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Pension Meltdown
Chicago: Greece on the Great Lakes

Is there a cure for what ails Chicago? The city’s protracted meltdown—declared the “next Detroit” by the NYT nearly two years ago and dropped to “junk” by Moody’s this May—has been well-documented. In a critical look at the city’s “Great Financial Fire,” Aaron Renn lays out the dire facts and presents a cautiously optimistic best case scenario:

While some sort of refinancing may be required, the proposed debt issue contains maneuvers similar to those that helped get Chicago into trouble in the first place—including more scoop-and-toss deferrals, $75 million for police back pay, $62 million to pay a judgment related to the city’s lakefront parking-garage lease and $35 million to pay debt on the acquisition of the now-vacant site of the former Michael Reese Hospital.

Most dubiously, the city actually is borrowing the money to pay the first two years of interest payments on these bonds. In true Chicago style, the proposal passed the City Council on a 45-3 vote. Hey, at least the city is getting out of the swaps business.

And now the hopeful part:

Emanuel should not let this crisis go to waste but use the opportunity to accelerate, not defer, painful choices. This means declaring a hard stop on gimmicks like borrowing for current expenses and scoop-and-toss after the current bond issue and structurally balancing the budget now. Yes, aggressively defend the pension reform deals—but just as aggressively put the city on track to full funding even at the expense of current pain.

And a few more things: Join with Gov. Bruce Rauner to fight for legal changes at the state level to require all future local employees to receive 401(k)-style pensions only, and to prohibit any enhancements to existing legacy pensions, in order to prevent a repeat of the current problems.

Easy? No. Painless? No. Which is why a strong leader like Emanuel should be taking them on.

While Rahm has, at times, looked keen to wish away, rather than face, Chicago’s deep pension crisis, options are beginning to run scarce. The way things are going, some of the proudest cities in America are going to be looking for bailouts: there won’t be much appetite in cities and states who have done the hard work to manage their finances well to bail out the bad actors. For Chicago and its peer cities nationwide, reform is on the way.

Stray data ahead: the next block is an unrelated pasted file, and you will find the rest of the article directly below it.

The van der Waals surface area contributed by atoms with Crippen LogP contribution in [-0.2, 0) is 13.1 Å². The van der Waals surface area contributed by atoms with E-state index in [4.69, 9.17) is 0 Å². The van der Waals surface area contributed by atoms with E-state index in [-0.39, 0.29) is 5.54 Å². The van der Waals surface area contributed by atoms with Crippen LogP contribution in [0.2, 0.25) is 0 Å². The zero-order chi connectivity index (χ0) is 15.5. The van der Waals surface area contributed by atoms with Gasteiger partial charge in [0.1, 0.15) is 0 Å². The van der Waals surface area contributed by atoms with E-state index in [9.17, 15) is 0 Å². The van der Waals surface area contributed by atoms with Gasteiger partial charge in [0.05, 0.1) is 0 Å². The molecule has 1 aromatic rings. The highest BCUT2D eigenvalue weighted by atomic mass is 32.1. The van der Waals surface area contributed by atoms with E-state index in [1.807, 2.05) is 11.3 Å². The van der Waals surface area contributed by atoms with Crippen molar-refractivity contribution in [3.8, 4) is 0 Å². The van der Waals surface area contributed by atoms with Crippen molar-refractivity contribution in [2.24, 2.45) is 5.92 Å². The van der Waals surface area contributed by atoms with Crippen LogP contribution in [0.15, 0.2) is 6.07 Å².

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  • rheddles

    For Chicago and its peer cities nationwide, reform is on the way.

    Reform would be realizing you can’t continue to do business as you have in the past. I see that no where in the electorate. Rahm, like all democrat hacks, will force the creditors, including retirees, to take a haircut. And as soon as he can he will go back to tax and borrow and spend as much as he can to solve everyone’s problems or at least secure their votes in the next election. Until the people, in large numbers, start to understand that government’s purpose is not to solve their personal problems, we are in trouble. Death to Julia!

    • JR

      Did you see the new sales tax in Chicago? 10.25%!!!!!!!!! Once again, it is the poorest and most vulnerable that will pay the price for the lies the politicians sold to them.

      • Josephbleau

        You can still pay the tax with your SNAP card.

        • JR

          Indeed you can. Unfortunately, people who make statements like that not in jest are either scumbag politicians trying to fool idiots into voting for them or the above mentioned idiots.

  • Andrew Allison

    Reform is on the way just not in a way that the general populace will like (c.f. Greece). Nothing is going to change until local, state and federal governments acknowledge that the already-promised benefits cannot be paid, and stop making new, unsustainable, promises. The only way that’s going to happen is when they run out of credit.

  • Dale Fayda

    Is there any way to embarrass a liberal? Or at least to give them pause? I submit to you that there is not!

    Social Democracy is collapsing before our very eyes – locally (Detroit, Chicago), regionally (Puerto Rico), nationally (Greece). None of this seems to faze the progressives in the slightest.

    Truly, liberalism is a mental disorder.

    • f1b0nacc1

      Being a Lefty means never having to say you’re sorry

  • זאב ברנזון

    in Israel when a city or a regional council goes bankrupt
    the central gov repossess the city cancels elections and nullify all budget extras
    it is a great anti corruption and anti mismanagement model
    and it together with police investigations make municipal govrnance in israel baerable

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